Wednesday, April 14, 2021

What We’re Watching: I Bet You Can’t Watch Just One ‘Young Justice’ Episode

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Kid Flash, Miss Martian, Robin, Superboy, Artemis, and Aqualad looking directly at the viewer.
DC Entertainment

When it comes to superhero live-action films, Marvel clearly has the edge. But when it comes to animation, DC rules the roost. And of all its many entries, Young Justice is perhaps the best DC animated series. In fact, I bet you can’t watch just one episode. You’ll binge to the end.

At first glance, you might mistake Young Justice for another Teen Titans, but that would be a mistake. Unlike the Teen Titans show from 2003 (and its quasi-spinoff Teen Titans Go), Young Justice takes itself very seriously. While you’ll find humor and laughs, the show focues heavily on plot twists and drama. Teen Titans at its most serious is Young Justice at its least serious.

One thing you should know going in is that Young Justice isn’t set in the mainstream DC universe. That gives it the freedom to explore new stories and introduce new characters that we haven’t seen before. In the beginning, the show focuses on a few superhero sidekicks, Robin (voice by Jessie McCartney), Aqualad (voiced by Khary Payton), Kid Flash (voiced by Jason Spisak), and Superboy (voiced by Nolan North). Shortly after, Miss Martian (Danica McKellar) and Artemis (Stephanie Lemelin) join them.

In this universe, the Justice League is fully established and accepted by society. Batman isn’t a myth; everyone knows he’s real, as is Superman, Wonder Woman, Green Arrow, and others. They aren’t brand new in their careers; they’re experienced, mature, and training others to follow in their footsteps.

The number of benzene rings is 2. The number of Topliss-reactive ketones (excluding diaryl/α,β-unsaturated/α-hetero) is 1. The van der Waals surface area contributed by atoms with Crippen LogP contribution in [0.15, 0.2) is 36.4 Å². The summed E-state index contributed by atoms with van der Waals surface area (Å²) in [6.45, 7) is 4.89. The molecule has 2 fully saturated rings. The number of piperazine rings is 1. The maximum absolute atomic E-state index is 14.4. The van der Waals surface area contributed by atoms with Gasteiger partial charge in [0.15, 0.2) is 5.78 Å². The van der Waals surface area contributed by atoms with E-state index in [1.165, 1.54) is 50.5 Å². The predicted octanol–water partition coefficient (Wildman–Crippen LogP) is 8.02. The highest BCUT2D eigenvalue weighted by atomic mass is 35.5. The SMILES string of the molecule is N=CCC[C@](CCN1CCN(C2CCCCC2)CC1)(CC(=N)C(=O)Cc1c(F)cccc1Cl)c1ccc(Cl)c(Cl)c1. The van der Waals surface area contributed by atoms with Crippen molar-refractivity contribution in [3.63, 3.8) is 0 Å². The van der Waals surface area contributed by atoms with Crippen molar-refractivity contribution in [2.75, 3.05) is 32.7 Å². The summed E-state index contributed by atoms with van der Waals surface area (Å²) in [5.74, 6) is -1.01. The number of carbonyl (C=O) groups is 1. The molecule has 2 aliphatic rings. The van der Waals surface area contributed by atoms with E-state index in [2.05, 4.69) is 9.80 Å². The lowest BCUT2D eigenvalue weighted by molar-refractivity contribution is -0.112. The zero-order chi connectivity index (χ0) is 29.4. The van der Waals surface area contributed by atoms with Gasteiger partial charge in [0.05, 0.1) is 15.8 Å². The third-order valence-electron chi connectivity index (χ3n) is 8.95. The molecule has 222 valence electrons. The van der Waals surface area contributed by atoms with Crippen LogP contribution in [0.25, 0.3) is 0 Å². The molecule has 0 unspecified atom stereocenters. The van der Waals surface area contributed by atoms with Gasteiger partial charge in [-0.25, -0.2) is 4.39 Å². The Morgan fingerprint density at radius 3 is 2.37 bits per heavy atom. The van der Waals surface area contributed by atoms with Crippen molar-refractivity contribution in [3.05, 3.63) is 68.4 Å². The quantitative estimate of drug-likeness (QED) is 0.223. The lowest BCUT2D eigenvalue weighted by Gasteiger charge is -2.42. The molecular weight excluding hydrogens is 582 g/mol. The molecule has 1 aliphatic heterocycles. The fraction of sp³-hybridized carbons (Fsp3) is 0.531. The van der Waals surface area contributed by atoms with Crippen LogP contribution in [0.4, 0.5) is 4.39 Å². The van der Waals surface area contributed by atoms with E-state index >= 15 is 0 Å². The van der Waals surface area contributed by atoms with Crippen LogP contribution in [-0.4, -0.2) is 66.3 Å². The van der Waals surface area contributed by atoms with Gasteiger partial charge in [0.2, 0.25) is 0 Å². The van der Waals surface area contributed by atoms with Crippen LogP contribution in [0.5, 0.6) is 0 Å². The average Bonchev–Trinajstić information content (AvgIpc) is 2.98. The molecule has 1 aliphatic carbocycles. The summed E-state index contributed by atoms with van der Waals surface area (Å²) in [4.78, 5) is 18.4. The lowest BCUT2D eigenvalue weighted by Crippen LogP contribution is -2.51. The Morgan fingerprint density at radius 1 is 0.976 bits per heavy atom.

That’s one of the most enjoyable aspects of Young Justice: You already know Batman and Superman’s origin story. You won’t have to suffer through watching yet telling of that familiar tale. In fact, for the most part, the Justice League won’t be around. After all, it’s called Young Justice.

A Secret Team to Break the Rules

Since the Justice League is a fully established and public-facing organization, it has to deal with publicity, laws, and rules. Superheroes can’t just go barging into businesses or other countries without facing the consequences, no matter how right it might feel. They need permission; they need the public’s acceptance.

That’s where “The Team” comes in, which is close to a name as the group of sidekicks gets. They run secret covert missions, going to places that well-known superheroes can’t. Often they’re right on the edge of outlaws themselves, and the wrong move could kick off a national incident or even start a war. If the Justice League is the Army, then The Team is the CIA.

When the series begins, Batman, Green Arrow, Flash, and Aquaman are taking their respective sidekicks (Robin, Speedy, Kid Flash, and Aqualad) to tour the Justice Hall for the first time. It’s a public event meant to boost their standing in the eyes of the citizens. But the hall they’re taken to is a fake, and Speedy knows it.

The real Justice League Headquarters is a secret base in space that the world doesn’t know about (so much for those rules). The Justice Hall is a PR front, and by taking the sidekicks there and not telling them the truth, the superheroes have shown they don’t trust their proteges. Speedy (voiced by Crispin Freeman) walks away to set out on his own.

Shortly after, the three remaining sidekicks discover and free Superboy, a Superman clone, meant to take his place. Superboy has anger issues, lots of them. And surprisingly, only half of Superman’s powers. Inspired by what they accomplished on their own, the group of sidekicks decides to keep going. The Justice League agrees, mostly to keep an eye on the young heroes and some control. And the bonus of having a covert team that can go places someone wearing a shiny red cape can’t.